Just when the markets seem to start humming along smoothly and lulling investors into a false sense of security, a day like today sneaks up and catches investors off-guard. The jarring news that sent stocks lower today came courtesy of the newly released Federal Reserve minutes, which showed disagreement over how long to continue quantitative easing measures. The Dow Jones Industrial Average (DJINDICES:^DJI) shed 108 points, or 0.77%, to close at 13,927. 

One of the few bright spots in the Dow Wednesday, Merck (NYSE:MRK) shares gained 1% as investors applauded a joint venture with South Korean pharmaceutical company Samsung Bioepis. Joint ventures are common in the health-care sector, and this new collaboration allows Merck to market drugs in the "biosimilars" market, a type of medicine that hasn't yet officially made its debut in the United States. 

Meanwhile, Bank of America (NYSE:BAC) was hit hard by the release of the Fed minutes, ending near the bottom of the Dow in sliding by 3.2%. Any continuation of quantitative easing policies would theoretically help provide support to the macroeconomy, and as a company with massive amounts of mortgages on its books, B of A has a vested interest in seeing widespread stability.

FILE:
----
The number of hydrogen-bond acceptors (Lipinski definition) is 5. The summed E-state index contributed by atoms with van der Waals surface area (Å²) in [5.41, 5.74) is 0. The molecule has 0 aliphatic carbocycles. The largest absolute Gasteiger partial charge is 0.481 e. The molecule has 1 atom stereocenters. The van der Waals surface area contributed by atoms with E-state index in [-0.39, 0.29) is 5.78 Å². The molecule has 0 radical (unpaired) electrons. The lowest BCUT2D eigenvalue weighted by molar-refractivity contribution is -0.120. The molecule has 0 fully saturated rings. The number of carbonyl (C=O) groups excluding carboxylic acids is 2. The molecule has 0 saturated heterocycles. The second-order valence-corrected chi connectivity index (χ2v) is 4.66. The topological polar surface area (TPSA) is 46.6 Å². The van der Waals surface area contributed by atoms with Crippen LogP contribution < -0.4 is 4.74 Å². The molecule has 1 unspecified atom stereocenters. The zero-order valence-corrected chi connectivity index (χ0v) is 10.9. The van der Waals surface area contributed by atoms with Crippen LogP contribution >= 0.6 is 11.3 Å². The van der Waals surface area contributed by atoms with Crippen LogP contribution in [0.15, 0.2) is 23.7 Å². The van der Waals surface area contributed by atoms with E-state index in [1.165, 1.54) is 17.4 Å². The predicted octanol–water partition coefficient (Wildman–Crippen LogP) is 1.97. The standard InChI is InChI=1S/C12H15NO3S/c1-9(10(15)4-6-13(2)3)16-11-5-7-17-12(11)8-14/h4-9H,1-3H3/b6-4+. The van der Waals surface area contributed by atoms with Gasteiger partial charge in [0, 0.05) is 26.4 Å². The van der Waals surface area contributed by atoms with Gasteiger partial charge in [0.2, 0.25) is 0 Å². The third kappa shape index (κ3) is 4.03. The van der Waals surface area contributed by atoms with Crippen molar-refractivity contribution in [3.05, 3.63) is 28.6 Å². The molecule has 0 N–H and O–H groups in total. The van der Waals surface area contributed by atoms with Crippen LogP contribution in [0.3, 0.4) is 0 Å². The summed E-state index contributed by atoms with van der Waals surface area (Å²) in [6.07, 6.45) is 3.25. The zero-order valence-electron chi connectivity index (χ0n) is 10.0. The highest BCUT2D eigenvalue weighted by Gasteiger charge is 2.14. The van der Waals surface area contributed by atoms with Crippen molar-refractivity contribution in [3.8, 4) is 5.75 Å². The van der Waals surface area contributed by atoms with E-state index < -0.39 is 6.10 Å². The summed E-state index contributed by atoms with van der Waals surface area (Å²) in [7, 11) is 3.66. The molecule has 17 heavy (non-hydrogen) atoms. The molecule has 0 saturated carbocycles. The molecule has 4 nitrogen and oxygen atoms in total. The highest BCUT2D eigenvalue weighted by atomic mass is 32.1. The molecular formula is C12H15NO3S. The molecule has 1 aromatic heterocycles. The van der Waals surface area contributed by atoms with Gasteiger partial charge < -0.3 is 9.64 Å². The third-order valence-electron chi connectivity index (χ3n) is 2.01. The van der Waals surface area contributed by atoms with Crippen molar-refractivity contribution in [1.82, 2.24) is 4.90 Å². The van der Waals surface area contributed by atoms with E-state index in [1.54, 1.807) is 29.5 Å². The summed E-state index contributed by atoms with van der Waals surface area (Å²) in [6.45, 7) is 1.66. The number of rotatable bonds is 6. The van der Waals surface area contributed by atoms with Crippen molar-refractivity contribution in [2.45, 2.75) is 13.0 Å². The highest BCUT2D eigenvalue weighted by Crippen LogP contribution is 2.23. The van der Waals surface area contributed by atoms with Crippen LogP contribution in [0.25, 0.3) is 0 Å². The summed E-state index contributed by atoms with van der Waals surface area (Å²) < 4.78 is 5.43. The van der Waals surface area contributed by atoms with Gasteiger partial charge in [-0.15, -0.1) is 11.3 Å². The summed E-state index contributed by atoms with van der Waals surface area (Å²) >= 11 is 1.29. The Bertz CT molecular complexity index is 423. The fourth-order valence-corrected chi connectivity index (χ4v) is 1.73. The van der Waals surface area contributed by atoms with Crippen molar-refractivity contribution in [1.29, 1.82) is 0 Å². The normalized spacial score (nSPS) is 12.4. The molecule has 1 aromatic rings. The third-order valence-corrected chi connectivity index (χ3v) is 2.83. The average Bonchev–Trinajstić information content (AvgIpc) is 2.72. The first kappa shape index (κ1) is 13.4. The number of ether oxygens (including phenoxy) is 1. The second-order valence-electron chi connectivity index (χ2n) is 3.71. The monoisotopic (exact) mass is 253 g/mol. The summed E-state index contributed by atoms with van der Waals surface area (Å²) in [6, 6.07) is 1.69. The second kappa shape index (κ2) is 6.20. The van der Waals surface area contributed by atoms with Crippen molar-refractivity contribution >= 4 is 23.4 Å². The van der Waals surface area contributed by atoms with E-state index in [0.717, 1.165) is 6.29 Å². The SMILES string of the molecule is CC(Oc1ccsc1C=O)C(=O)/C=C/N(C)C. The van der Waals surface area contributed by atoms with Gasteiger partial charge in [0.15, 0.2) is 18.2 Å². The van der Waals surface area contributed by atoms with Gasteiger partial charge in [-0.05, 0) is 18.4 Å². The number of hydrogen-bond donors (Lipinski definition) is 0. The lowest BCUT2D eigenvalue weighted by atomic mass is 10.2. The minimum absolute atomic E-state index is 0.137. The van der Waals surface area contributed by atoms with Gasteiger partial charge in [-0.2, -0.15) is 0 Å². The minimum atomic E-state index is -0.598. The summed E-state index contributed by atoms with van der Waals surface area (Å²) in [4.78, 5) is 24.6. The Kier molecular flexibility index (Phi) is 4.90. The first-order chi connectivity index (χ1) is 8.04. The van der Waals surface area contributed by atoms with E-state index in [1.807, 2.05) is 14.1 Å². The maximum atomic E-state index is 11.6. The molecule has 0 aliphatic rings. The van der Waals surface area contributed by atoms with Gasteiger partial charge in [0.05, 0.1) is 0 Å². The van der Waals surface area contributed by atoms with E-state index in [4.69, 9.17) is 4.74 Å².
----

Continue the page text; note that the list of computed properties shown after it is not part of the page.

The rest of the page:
When it comes to more newfangled businesses, electric-car producer Tesla Motors (NASDAQ:TSLA) doesn't disappoint. However, when it comes to corporate earnings, Tesla does disappoint, or at least it did today. Falling 1.9% during the day, the stock plummeted as much as 7% in aftermarket trades, as the company lost $0.78 per share in the fourth quarter, a bit worse than the $0.65 loss Wall Street expected. The good news: Tesla expects to finally make some money this quarter.

Finally, shares in Apple (NASDAQ:AAPL) continued their epic stumble today, falling 2.4% to settle below $450 a share. This drop comes a day after the company announced that it was the victim of an enigmatic hacking attack. Reports today that Chinese supplier Foxconn has frozen hiring on assembly lines may spark further worries that product demand is weakening.

Fool contributor John Divine owns shares of Apple. You can follow him on Twitter, @divinebizkid, and on Motley Fool CAPS, @TMFDivine.

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